skip to main content
DOE PAGES title logo U.S. Department of Energy
Office of Scientific and Technical Information

Title: Interactions among hydraulic conductivity distributions, subsurface topography, and transport thresholds revealed by a multitracer hillslope irrigation experiment

Abstract

Interactions among hydraulic conductivity distributions, subsurface topography, and lateral flow are poorly understood. We applied 407 mm of water and a suite of tracers over 51 h to a 12 by 16.5 m forested hillslope segment to determine interflow thresholds, preferential pathway pore velocities, large-scale conductivities, the time series of event water fractions, and the fate of dissolved nutrients. The 12% hillslope featured loamy sand A and E horizons overlying a sandy clay loam Bt at 1.25 m average depth. Interflow measured from two drains within an interception trench commenced after 131 and 208 mm of irrigation. Cumulative interflow equaled 49% of applied water. Conservative tracer differences between the collection drains indicated differences in flow paths and storages within the plot. Event water fractions rose steadily throughout irrigation, peaking at 50% sixteen h after irrigation ceased. Data implied that tightly held water exchanged with event water throughout the experiment and a substantial portion of preevent water was released from the argillic layer. Surface-applied dye tracers bypassed the matrix, with peak concentrations measured shortly after flow commencement, indicating preferential network conductivities of 864–2240 mm/h, yet no macropore flow was observed. Near steady-state flow conditions indicated average conductivities of 460 mm/h andmore » 2.5 mm/h for topsoils and the Bt horizon, respectively. Low ammonium and phosphorus concentrations in the interflow suggested rapid uptake or sorption, while higher nitrate concentrations suggested more conservative transport. Lastly, these results reveal how hydraulic conductivity variation and subsurface topographic complexity explain otherwise paradoxical solute and flow behaviors.« less

Authors:
 [1];  [1];  [2];  [3];  [1];  [4]
  1. Univ. of Georgia, Athens, GA (United States)
  2. Luxembourg Institute of Science and Technology, Esch-sur-Alzette (Luxembourg)
  3. Oak Ridge National Lab. (ORNL), Oak Ridge, TN (United States)
  4. Univ. of Saskatchewan, Saskatoon SK (Canada); Univ. of Aberdeen, Scotland (United Kingdom)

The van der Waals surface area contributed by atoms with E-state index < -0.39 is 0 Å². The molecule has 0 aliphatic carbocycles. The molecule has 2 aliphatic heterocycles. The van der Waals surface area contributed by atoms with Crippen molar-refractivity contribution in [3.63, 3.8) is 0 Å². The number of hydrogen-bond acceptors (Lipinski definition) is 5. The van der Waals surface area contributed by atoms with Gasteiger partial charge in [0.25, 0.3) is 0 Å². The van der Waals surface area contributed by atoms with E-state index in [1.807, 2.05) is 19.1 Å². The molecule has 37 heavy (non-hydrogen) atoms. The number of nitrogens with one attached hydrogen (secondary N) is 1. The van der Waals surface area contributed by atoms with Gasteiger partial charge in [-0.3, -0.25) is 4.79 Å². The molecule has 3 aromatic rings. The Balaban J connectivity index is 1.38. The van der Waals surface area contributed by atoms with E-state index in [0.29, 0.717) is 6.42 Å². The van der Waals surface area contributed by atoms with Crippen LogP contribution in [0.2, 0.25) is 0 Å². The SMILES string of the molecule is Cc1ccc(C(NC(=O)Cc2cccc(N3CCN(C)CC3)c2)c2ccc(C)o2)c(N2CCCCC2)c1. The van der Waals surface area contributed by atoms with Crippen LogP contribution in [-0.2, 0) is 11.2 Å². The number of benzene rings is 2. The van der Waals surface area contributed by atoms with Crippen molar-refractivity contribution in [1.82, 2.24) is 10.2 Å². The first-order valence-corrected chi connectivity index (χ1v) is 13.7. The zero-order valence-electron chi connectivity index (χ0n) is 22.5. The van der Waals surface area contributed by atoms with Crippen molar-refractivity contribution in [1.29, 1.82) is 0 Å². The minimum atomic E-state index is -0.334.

Publication Date:
Research Org.:
Oak Ridge National Lab. (ORNL), Oak Ridge, TN (United States)
Sponsoring Org.:
USDOE Office of Energy Efficiency and Renewable Energy (EERE)
OSTI Identifier:
1328323
Grant/Contract Number:  
AC05-00OR22725
Resource Type:
Accepted Manuscript
Journal Name:
Water Resources Research
Additional Journal Information:
Journal Volume: 52; Journal Issue: 8; Journal ID: ISSN 0043-1397
Publisher:
American Geophysical Union (AGU)
Country of Publication:
United States
Language:
English
Subject:
75 CONDENSED MATTER PHYSICS, SUPERCONDUCTIVITY AND SUPERFLUIDITY

Citation Formats

Jackson, C. Rhett, Du, Enhao, Klaus, Julian, Griffiths, Natalie A., Bitew, Menberu, and McDonnell, Jeffrey J. Interactions among hydraulic conductivity distributions, subsurface topography, and transport thresholds revealed by a multitracer hillslope irrigation experiment. United States: N. p., 2016. Web. doi:10.1002/2015WR018364.
Jackson, C. Rhett, Du, Enhao, Klaus, Julian, Griffiths, Natalie A., Bitew, Menberu, & McDonnell, Jeffrey J. Interactions among hydraulic conductivity distributions, subsurface topography, and transport thresholds revealed by a multitracer hillslope irrigation experiment. United States. doi:10.1002/2015WR018364.
Jackson, C. Rhett, Du, Enhao, Klaus, Julian, Griffiths, Natalie A., Bitew, Menberu, and McDonnell, Jeffrey J. Fri . "Interactions among hydraulic conductivity distributions, subsurface topography, and transport thresholds revealed by a multitracer hillslope irrigation experiment". United States. doi:10.1002/2015WR018364. https://www.osti.gov/servlets/purl/1328323.
@article{osti_1328323,